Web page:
After a trip to the supermarket, young couple Coco (Hendler) and his heavily-pregnant wife Pipi (Stuart) return to their Buenos Aires apartment, and watch TV news reports of a flu-like epidemic that's sweeping the world. After a suspected case breaks out in the building, the authorities quarantine the building, leaving the inhabitants inside to fend for themselves. Due to the supermarket trip, Coco and Pipi are initially unconcerned, but as time goes on and their supplies start to dwindle, tensions among the residents begin to rise. Coco teams up with doomsday prepper Horacio (Guridi), who believe the outbreak to be the result of government action. But it soon appears that Horacio's stock of sanity is significantly less than his stock of canned goods. The flu might not be the worst threat; then again, neither might Horacio. And what is going on in the outside world, which has apparently forgotten about the apartment complex and those who live in it.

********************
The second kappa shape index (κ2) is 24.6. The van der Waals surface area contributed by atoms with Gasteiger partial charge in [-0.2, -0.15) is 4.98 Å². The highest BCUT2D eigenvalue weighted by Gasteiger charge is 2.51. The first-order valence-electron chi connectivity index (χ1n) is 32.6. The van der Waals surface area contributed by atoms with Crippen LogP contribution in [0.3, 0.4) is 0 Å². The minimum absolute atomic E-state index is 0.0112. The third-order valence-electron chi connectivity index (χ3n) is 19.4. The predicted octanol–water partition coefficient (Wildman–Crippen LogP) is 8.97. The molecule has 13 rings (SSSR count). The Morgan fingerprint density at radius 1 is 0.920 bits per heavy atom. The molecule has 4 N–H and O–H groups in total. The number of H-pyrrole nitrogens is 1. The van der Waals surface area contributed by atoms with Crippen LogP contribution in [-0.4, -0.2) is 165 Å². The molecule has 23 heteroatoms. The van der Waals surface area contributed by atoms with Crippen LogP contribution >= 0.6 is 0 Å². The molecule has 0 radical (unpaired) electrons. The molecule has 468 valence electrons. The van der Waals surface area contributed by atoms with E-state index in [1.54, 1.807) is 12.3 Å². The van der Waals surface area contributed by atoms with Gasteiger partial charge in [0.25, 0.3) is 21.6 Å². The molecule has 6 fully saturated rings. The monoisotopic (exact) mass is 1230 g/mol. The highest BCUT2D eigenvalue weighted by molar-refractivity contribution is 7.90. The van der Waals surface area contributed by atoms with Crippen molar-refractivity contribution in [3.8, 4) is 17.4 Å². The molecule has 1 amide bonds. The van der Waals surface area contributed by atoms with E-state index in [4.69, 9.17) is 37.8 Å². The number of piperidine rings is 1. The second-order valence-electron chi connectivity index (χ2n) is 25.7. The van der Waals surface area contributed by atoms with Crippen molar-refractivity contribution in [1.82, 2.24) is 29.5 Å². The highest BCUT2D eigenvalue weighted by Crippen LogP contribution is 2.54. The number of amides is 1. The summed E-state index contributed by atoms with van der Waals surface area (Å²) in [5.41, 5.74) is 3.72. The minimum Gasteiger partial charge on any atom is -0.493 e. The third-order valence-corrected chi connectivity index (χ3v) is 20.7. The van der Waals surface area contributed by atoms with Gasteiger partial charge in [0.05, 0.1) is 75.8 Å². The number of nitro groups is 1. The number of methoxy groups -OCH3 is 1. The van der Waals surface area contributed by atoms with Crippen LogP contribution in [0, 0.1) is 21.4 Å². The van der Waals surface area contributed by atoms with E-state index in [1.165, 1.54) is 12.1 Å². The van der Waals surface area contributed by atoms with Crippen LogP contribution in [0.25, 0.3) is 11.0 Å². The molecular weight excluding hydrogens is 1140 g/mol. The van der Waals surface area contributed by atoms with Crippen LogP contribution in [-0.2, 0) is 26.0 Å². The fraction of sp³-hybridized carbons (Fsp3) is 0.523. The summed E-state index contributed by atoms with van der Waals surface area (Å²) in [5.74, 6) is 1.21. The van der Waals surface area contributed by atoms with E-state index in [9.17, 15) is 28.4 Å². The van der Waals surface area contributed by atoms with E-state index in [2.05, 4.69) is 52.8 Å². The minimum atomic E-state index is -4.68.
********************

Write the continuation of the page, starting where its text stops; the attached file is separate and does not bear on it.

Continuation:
After an initially interesting start, this runs out of ideas in the second half, and spends far too much showing Coco, Horacio and the others creeping around the darkened corridors of the building in their hazmat gear. Meanwhile, Pipi just sits in the apartment - not really her fault, being largely incapable of doing anything else, but it renders her character largely superfluous. The obvious high-concept is a cross between the [Rec]/Quarantine series and Shaun of the Dead (with just a smattering from Lord of the Flies), but it's so low-key, I kept wanting to check the film for a pulse. About the only moment to provoke a chuckle is when Horacio tries, repeatedly, to communicate with a baffled Coco through military hand-gestures. While this does well utilizing its low budget, particularly with an impressively exploded head, not only does Goldbart fail to work up enough energy to sustain interest, it seems he doesn't even bother to try.